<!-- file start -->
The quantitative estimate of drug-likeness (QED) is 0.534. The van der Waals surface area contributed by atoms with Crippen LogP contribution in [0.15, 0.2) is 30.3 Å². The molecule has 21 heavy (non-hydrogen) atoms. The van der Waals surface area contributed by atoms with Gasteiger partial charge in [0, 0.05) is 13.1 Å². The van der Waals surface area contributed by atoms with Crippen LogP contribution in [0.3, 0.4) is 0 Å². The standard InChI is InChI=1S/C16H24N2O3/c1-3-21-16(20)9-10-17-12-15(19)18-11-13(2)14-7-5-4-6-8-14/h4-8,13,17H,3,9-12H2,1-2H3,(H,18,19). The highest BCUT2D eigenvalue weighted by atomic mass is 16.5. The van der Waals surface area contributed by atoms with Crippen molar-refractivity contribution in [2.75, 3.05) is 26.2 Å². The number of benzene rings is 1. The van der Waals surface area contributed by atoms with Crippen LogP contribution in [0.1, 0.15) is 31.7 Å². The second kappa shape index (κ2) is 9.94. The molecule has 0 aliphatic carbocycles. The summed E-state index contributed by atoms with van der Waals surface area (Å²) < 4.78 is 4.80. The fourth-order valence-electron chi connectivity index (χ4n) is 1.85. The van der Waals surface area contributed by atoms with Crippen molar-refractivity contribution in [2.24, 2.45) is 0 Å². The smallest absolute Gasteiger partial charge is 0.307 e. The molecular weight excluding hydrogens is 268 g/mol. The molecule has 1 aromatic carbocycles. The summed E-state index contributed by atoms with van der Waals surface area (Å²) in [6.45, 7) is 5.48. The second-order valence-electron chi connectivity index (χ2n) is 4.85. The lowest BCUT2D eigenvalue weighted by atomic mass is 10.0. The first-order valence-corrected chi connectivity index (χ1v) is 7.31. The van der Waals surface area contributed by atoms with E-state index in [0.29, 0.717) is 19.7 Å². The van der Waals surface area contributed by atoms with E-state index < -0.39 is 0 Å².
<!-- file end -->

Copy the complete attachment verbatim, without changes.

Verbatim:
The quantitative estimate of drug-likeness (QED) is 0.534. The van der Waals surface area contributed by atoms with Crippen LogP contribution in [0.15, 0.2) is 30.3 Å². The molecule has 21 heavy (non-hydrogen) atoms. The van der Waals surface area contributed by atoms with Gasteiger partial charge in [0, 0.05) is 13.1 Å². The van der Waals surface area contributed by atoms with Crippen LogP contribution in [0.3, 0.4) is 0 Å². The standard InChI is InChI=1S/C16H24N2O3/c1-3-21-16(20)9-10-17-12-15(19)18-11-13(2)14-7-5-4-6-8-14/h4-8,13,17H,3,9-12H2,1-2H3,(H,18,19). The highest BCUT2D eigenvalue weighted by atomic mass is 16.5. The van der Waals surface area contributed by atoms with Crippen molar-refractivity contribution in [2.75, 3.05) is 26.2 Å². The number of benzene rings is 1. The van der Waals surface area contributed by atoms with Crippen LogP contribution in [0.1, 0.15) is 31.7 Å². The second kappa shape index (κ2) is 9.94. The molecule has 0 aliphatic carbocycles. The summed E-state index contributed by atoms with van der Waals surface area (Å²) < 4.78 is 4.80. The fourth-order valence-electron chi connectivity index (χ4n) is 1.85. The van der Waals surface area contributed by atoms with Crippen molar-refractivity contribution in [2.24, 2.45) is 0 Å². The smallest absolute Gasteiger partial charge is 0.307 e. The molecular weight excluding hydrogens is 268 g/mol. The molecule has 1 aromatic carbocycles. The summed E-state index contributed by atoms with van der Waals surface area (Å²) in [6.45, 7) is 5.48. The second-order valence-electron chi connectivity index (χ2n) is 4.85. The lowest BCUT2D eigenvalue weighted by atomic mass is 10.0. The first-order valence-corrected chi connectivity index (χ1v) is 7.31. The van der Waals surface area contributed by atoms with E-state index in [0.29, 0.717) is 19.7 Å². The van der Waals surface area contributed by atoms with E-state index < -0.39 is 0 Å².